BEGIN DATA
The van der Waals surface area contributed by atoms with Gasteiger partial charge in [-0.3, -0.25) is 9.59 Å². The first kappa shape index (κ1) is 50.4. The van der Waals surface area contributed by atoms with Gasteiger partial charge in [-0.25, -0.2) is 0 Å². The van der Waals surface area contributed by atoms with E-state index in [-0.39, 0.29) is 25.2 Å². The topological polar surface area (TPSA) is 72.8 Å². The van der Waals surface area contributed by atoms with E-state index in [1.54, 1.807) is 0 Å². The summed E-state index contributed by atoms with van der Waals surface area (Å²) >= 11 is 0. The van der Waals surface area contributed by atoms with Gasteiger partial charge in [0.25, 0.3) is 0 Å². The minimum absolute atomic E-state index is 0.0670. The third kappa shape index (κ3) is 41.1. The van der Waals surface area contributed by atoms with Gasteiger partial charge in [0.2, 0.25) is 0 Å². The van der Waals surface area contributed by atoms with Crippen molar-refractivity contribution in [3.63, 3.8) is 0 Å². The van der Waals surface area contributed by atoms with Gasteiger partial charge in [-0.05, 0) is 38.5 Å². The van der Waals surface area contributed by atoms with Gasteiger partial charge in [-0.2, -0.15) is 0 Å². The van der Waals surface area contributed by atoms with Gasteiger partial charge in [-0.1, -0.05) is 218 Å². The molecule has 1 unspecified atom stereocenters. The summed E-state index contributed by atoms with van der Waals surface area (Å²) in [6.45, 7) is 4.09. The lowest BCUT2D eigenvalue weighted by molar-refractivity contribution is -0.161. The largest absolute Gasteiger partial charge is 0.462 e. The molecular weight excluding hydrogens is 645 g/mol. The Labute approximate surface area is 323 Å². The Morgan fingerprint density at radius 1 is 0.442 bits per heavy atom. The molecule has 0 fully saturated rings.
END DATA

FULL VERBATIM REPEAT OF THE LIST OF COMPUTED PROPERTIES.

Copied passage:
The van der Waals surface area contributed by atoms with Gasteiger partial charge in [-0.3, -0.25) is 9.59 Å². The first kappa shape index (κ1) is 50.4. The van der Waals surface area contributed by atoms with Gasteiger partial charge in [-0.25, -0.2) is 0 Å². The van der Waals surface area contributed by atoms with E-state index in [-0.39, 0.29) is 25.2 Å². The topological polar surface area (TPSA) is 72.8 Å². The van der Waals surface area contributed by atoms with E-state index in [1.54, 1.807) is 0 Å². The summed E-state index contributed by atoms with van der Waals surface area (Å²) >= 11 is 0. The van der Waals surface area contributed by atoms with Gasteiger partial charge in [0.25, 0.3) is 0 Å². The minimum absolute atomic E-state index is 0.0670. The third kappa shape index (κ3) is 41.1. The van der Waals surface area contributed by atoms with Gasteiger partial charge in [0.2, 0.25) is 0 Å². The van der Waals surface area contributed by atoms with Crippen molar-refractivity contribution in [3.63, 3.8) is 0 Å². The van der Waals surface area contributed by atoms with Gasteiger partial charge in [-0.05, 0) is 38.5 Å². The van der Waals surface area contributed by atoms with Gasteiger partial charge in [-0.2, -0.15) is 0 Å². The van der Waals surface area contributed by atoms with Gasteiger partial charge in [-0.1, -0.05) is 218 Å². The molecule has 1 unspecified atom stereocenters. The summed E-state index contributed by atoms with van der Waals surface area (Å²) in [6.45, 7) is 4.09. The lowest BCUT2D eigenvalue weighted by molar-refractivity contribution is -0.161. The largest absolute Gasteiger partial charge is 0.462 e. The molecular weight excluding hydrogens is 645 g/mol. The Labute approximate surface area is 323 Å². The Morgan fingerprint density at radius 1 is 0.442 bits per heavy atom. The molecule has 0 fully saturated rings.